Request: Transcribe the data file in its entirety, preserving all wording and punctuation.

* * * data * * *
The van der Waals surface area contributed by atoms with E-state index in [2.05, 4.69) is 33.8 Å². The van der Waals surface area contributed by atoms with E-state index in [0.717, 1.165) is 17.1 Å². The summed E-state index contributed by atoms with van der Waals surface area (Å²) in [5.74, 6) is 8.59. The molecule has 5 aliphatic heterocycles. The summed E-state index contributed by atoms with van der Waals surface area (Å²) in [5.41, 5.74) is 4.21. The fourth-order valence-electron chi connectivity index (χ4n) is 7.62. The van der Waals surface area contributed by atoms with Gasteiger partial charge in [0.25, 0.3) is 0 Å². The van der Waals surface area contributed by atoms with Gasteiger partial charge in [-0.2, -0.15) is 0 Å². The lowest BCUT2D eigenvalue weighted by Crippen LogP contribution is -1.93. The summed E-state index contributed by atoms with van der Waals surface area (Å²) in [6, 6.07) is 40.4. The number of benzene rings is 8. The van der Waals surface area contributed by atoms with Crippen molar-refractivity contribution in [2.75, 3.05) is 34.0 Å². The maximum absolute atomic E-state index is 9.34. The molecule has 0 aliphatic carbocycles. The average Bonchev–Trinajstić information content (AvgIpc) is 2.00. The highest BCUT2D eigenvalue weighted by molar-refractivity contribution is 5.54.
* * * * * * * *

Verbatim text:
The van der Waals surface area contributed by atoms with E-state index in [2.05, 4.69) is 33.8 Å². The van der Waals surface area contributed by atoms with E-state index in [0.717, 1.165) is 17.1 Å². The summed E-state index contributed by atoms with van der Waals surface area (Å²) in [5.74, 6) is 8.59. The molecule has 5 aliphatic heterocycles. The summed E-state index contributed by atoms with van der Waals surface area (Å²) in [5.41, 5.74) is 4.21. The fourth-order valence-electron chi connectivity index (χ4n) is 7.62. The van der Waals surface area contributed by atoms with Gasteiger partial charge in [0.25, 0.3) is 0 Å². The van der Waals surface area contributed by atoms with Gasteiger partial charge in [-0.2, -0.15) is 0 Å². The lowest BCUT2D eigenvalue weighted by Crippen LogP contribution is -1.93. The summed E-state index contributed by atoms with van der Waals surface area (Å²) in [6, 6.07) is 40.4. The number of benzene rings is 8. The van der Waals surface area contributed by atoms with Crippen molar-refractivity contribution in [2.75, 3.05) is 34.0 Å². The maximum absolute atomic E-state index is 9.34. The molecule has 0 aliphatic carbocycles. The average Bonchev–Trinajstić information content (AvgIpc) is 2.00. The highest BCUT2D eigenvalue weighted by molar-refractivity contribution is 5.54.